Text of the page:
George Osborne faces questions over Google tax deal amid calls for 'clarity'
George Osborne faces further questions over the Google tax deal, with calls for greater transparency about how the £130 million settlement was reached.
London Mayor Boris Johnson called for "clarity" on where Google's profits are made and senior Tory backbencher David Davis said the amount of back tax the firm has agreed to pay was a "very small number".
HM Revenue and Customs (HMRC) has defended the deal, with a senior official insisting that it was collecting the "full tax due in law".
But shadow chancellor John McDonnell wrote to Mr Osborne demanding details of the settlement and questioning whether he or anyone else from his team in Number 11 was involved in the arrangement.
He asked when Mr Osborne was first aware of the deal and whether he or a ministerial colleague personally signed it off.
Mr McDonnell also asked whether Number 10 was involved in discussions of the deal before it was announced.
Claims that the settlement covering 10 years from 2005 amounted to a 3% tax rate have been rejected by officials and ministers, but Mr McDonnell asked: " What is HMRC's understanding of the effective tax rate faced by Google over the past 10 years as a result of this settlement?"
Mr McDonnell also raised a Times report that HMRC had never challenged Google's assertion that it did not have a "permanent establishment" in the UK.
"Such a claim is obviously critical to the entire tax issue," he said.
He told Mr Osborne: " When times are tough it is more important than ever that everyone pays - and is seen to pay - their fair share. I know that many are concerned about the tax treatment of large companies and it is important for public trust that HMRC is fair and transparent in its dealings with such companies."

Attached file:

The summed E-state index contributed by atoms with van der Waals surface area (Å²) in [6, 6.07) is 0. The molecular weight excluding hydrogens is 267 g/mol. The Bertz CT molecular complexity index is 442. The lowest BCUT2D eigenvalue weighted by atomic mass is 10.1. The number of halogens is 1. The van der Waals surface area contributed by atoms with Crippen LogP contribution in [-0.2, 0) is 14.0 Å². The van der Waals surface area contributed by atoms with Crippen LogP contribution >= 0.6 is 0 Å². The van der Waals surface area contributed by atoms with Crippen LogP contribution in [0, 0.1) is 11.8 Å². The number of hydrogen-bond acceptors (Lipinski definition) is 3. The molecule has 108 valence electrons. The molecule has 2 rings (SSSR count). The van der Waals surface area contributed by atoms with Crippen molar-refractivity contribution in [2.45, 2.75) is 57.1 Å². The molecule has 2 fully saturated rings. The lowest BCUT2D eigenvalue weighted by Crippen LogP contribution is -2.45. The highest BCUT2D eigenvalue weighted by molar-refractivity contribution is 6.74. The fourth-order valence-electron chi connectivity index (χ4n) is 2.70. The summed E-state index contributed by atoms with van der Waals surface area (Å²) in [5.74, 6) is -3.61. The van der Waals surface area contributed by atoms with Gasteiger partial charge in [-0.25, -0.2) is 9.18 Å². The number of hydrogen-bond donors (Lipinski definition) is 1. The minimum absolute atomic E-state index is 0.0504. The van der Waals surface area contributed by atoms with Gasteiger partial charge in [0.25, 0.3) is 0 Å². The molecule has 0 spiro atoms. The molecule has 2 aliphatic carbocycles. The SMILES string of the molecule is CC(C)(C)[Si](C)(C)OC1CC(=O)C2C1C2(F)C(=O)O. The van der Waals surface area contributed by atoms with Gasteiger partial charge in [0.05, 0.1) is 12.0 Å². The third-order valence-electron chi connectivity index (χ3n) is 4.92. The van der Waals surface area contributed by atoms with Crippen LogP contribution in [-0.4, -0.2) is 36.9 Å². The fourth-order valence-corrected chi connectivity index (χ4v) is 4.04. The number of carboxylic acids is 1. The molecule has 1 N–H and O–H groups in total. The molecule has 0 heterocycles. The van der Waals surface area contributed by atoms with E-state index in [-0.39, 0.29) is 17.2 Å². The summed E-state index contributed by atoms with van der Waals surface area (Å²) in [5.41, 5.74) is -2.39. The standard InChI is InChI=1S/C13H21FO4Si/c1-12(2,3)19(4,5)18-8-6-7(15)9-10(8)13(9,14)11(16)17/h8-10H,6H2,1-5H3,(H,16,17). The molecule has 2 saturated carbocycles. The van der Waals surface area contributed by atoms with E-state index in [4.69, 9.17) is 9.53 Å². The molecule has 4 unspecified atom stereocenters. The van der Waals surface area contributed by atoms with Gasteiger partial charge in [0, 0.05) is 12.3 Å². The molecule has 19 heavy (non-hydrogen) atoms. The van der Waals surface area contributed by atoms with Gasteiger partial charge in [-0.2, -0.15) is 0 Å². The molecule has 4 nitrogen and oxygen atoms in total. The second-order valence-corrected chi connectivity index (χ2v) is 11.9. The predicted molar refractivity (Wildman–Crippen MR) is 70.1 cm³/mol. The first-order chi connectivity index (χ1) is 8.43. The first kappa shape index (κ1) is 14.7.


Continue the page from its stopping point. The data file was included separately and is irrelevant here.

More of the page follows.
Mr McDonnell said there appeared to be "disagreement about the significance of the deal at the highest levels of Government", with Downing Street not repeating Mr Osborne's claims of "victory" and a "major success".
But Downing Street rejected the suggestion that Number 10 was distancing itself from the Chancellor and insisted no ministers were involved in the arrangement between HMRC and Google.
"The Prime Minister and the Chancellor are of the same mind on this," a Downing Street spokesman said. "This was a good deal."
Mr Johnson told Sky News that people wanted "clarity on where their profits are being made and an agreement on how much they should be paying".
Former Tory leadership contender Mr Davis, vice chairman of the all-party parliamentary group on tax responsibility, said firms should not be covered by the same tax confidentiality rules as individuals and the arrangement should be put "entirely in the open".
"Otherwise people are always going to be saying 'this is too small a number'," he told Sky. "It is a very small number."
Jim Harra, HMRC's business tax director general, told BBC Radio 4's World at One: "We only accept the full amount of tax, interest and penalties that is due, otherwise if we can't reach an agreement on that amount we will go to tribunal. We certainly don't apply any rate of tax other than the statutory rate that Parliament has published."
Google has taken advantage of lower tax rates in Ireland to base parts of its business there, and Mr Harra acknowledged "m ultinationals do have capabilities and resources to structure themselves in the most tax-efficient ways, from their point of view" but "we have some rules that protect us from avoidance".
Responding to the claims in The Times that a French investigation was seeking a settlement three-times that agreed by HMRC, he said: "We will have to wait and see what the outcome of any inquiry in France is, there has certainly been no disclosure that there has been any outcome.
"I am satisfied that we have carried out a thorough investigation and we have collected the amount of tax that is due under the law and I am quite happy to be held to account for what we have done."